Friday, July 31, 2020

New Trump Policy Would Restore Voting To Its Rightful Owners — CITIZENS

Political representation should not be driven by foreign citizens.
All Americans who claim to care about voting rights should be cheering the Trump administration’s new policy on congressional apportionment, which would help restore representative government by transferring political power from illegal immigrants back into the hands of citizens.
That our political class granted power to those unlawfully in America ought to outrage anyone who cares about the sanctity of the ballot and the rule of law. Yet this fact has persisted for decades under administrations both Democratic and Republican. The Trump administration, on behalf of forgotten Americans, has been uniquely willing to challenge a convention that had long gone unquestioned.
Prior to the release of the president’s new “Memorandum on Excluding Illegal Aliens From the Apportionment Base Following the 2020 Census,” the federal government distributed congressional seats based on the total number of people residing in an area, including illegal aliens, rather than on the number of people legitimately represented, namely citizens.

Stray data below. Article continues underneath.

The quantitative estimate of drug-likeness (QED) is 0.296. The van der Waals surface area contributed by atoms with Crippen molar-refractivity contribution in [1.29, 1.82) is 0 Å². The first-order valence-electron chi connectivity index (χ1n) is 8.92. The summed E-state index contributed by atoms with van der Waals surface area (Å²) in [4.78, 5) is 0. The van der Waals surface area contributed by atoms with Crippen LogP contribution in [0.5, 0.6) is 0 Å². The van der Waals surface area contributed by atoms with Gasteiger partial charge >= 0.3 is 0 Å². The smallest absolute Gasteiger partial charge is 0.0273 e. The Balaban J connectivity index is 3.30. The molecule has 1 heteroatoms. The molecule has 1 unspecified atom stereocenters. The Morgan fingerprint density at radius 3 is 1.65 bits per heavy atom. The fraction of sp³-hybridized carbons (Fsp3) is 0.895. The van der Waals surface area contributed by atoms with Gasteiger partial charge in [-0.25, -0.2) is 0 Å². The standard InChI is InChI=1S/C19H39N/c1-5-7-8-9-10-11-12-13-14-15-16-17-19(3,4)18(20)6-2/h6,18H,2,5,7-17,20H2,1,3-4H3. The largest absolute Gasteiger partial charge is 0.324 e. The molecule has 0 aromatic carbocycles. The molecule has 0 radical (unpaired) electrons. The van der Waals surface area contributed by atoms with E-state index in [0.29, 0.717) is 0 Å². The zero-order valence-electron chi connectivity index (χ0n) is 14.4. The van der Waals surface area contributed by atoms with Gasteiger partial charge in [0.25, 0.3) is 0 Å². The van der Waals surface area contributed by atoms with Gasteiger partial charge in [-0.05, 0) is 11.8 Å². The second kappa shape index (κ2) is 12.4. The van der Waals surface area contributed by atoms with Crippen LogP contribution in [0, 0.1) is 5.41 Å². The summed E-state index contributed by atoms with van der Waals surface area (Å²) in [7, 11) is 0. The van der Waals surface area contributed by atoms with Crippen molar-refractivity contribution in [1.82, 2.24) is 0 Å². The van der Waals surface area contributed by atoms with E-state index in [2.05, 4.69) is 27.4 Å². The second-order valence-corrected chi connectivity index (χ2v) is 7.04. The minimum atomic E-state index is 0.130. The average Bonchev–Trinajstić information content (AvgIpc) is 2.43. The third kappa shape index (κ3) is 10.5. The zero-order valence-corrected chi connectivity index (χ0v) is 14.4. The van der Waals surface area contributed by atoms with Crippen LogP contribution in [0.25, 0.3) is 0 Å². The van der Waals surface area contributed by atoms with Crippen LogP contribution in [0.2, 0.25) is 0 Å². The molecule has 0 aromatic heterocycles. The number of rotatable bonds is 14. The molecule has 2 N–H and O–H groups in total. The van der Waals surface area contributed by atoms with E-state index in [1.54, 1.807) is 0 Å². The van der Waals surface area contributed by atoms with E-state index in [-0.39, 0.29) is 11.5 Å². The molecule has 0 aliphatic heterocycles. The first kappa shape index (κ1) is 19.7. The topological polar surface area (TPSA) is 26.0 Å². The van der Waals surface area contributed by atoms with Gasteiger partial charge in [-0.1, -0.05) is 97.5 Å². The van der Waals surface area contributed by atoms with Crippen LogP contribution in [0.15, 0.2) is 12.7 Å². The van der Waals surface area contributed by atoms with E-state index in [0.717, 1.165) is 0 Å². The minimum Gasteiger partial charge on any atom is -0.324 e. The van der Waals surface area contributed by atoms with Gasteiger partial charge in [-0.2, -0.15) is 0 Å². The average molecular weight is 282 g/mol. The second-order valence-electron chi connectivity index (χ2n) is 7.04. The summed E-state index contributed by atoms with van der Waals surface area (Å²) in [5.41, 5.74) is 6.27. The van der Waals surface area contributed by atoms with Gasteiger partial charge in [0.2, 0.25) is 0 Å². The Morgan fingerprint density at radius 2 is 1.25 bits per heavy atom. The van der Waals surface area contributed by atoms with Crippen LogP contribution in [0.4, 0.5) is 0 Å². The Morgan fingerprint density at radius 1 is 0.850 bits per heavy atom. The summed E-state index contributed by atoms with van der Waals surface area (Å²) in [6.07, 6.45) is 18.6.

Should the president’s memorandum hold, the United States will now exclude illegal immigrants from the population counts used to apportion House seats. This is right as a matter of law, fairness, and common sense.
Voting Rights Belong to Citizens
The president’s memorandum lays out the executive’s authority by statute and precedent to determine who constitutes the “whole number of persons in each state,” and to “settle[] the apportionment of representatives” among the states. More fundamentally, although neither the courts nor Congress has settled the issue, it is legally dubious that illegal aliens should be considered “persons” to be counted in the census, which is used for apportionment, pursuant to the relevant portions of the Constitution.
As constitutional scholar Dr. John Eastman notes, the Constitution begins, “We the people of the United States,” not “[We] the people of the world,” or “[We] any foreign nationals who happen to be in the United States when a census is taken.”
Read the rest from Ben Weingarten HERE.

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